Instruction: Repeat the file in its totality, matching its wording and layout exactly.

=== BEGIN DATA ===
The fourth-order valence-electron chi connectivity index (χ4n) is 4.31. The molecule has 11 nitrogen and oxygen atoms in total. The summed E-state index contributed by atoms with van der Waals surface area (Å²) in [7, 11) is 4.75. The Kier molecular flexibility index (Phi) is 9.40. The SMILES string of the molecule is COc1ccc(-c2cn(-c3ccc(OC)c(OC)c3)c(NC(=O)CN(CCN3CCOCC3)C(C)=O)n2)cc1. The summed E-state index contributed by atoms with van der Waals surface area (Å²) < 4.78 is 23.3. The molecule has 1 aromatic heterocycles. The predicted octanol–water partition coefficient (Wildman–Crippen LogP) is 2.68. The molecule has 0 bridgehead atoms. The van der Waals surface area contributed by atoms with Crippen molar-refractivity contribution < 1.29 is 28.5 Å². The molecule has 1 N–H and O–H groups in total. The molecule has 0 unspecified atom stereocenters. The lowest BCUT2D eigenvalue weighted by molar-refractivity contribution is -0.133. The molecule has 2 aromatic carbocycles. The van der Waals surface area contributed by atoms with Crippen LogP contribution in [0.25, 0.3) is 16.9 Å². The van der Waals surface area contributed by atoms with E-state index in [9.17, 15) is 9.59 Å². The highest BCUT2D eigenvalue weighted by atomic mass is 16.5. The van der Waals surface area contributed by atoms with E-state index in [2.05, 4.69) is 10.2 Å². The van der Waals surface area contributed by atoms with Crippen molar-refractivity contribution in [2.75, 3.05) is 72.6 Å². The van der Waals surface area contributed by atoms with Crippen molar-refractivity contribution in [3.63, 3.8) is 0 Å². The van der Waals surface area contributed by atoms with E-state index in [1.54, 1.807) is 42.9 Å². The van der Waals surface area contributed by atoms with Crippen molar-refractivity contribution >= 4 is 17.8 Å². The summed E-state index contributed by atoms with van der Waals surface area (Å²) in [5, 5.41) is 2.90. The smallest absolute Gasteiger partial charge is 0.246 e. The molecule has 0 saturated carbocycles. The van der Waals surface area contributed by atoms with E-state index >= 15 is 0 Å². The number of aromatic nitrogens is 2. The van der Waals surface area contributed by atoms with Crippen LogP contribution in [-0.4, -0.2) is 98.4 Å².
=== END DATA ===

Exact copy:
The fourth-order valence-electron chi connectivity index (χ4n) is 4.31. The molecule has 11 nitrogen and oxygen atoms in total. The summed E-state index contributed by atoms with van der Waals surface area (Å²) in [7, 11) is 4.75. The Kier molecular flexibility index (Phi) is 9.40. The SMILES string of the molecule is COc1ccc(-c2cn(-c3ccc(OC)c(OC)c3)c(NC(=O)CN(CCN3CCOCC3)C(C)=O)n2)cc1. The summed E-state index contributed by atoms with van der Waals surface area (Å²) < 4.78 is 23.3. The molecule has 1 aromatic heterocycles. The predicted octanol–water partition coefficient (Wildman–Crippen LogP) is 2.68. The molecule has 0 bridgehead atoms. The van der Waals surface area contributed by atoms with Crippen molar-refractivity contribution < 1.29 is 28.5 Å². The molecule has 1 N–H and O–H groups in total. The molecule has 0 unspecified atom stereocenters. The lowest BCUT2D eigenvalue weighted by molar-refractivity contribution is -0.133. The molecule has 2 aromatic carbocycles. The van der Waals surface area contributed by atoms with Crippen LogP contribution in [0.25, 0.3) is 16.9 Å². The van der Waals surface area contributed by atoms with E-state index in [9.17, 15) is 9.59 Å². The highest BCUT2D eigenvalue weighted by atomic mass is 16.5. The van der Waals surface area contributed by atoms with E-state index in [2.05, 4.69) is 10.2 Å². The van der Waals surface area contributed by atoms with Crippen molar-refractivity contribution in [2.75, 3.05) is 72.6 Å². The van der Waals surface area contributed by atoms with Crippen molar-refractivity contribution in [3.63, 3.8) is 0 Å². The van der Waals surface area contributed by atoms with E-state index in [1.54, 1.807) is 42.9 Å². The van der Waals surface area contributed by atoms with Crippen molar-refractivity contribution >= 4 is 17.8 Å². The summed E-state index contributed by atoms with van der Waals surface area (Å²) in [5, 5.41) is 2.90. The smallest absolute Gasteiger partial charge is 0.246 e. The molecule has 0 saturated carbocycles. The van der Waals surface area contributed by atoms with E-state index >= 15 is 0 Å². The number of aromatic nitrogens is 2. The van der Waals surface area contributed by atoms with Crippen LogP contribution in [-0.4, -0.2) is 98.4 Å².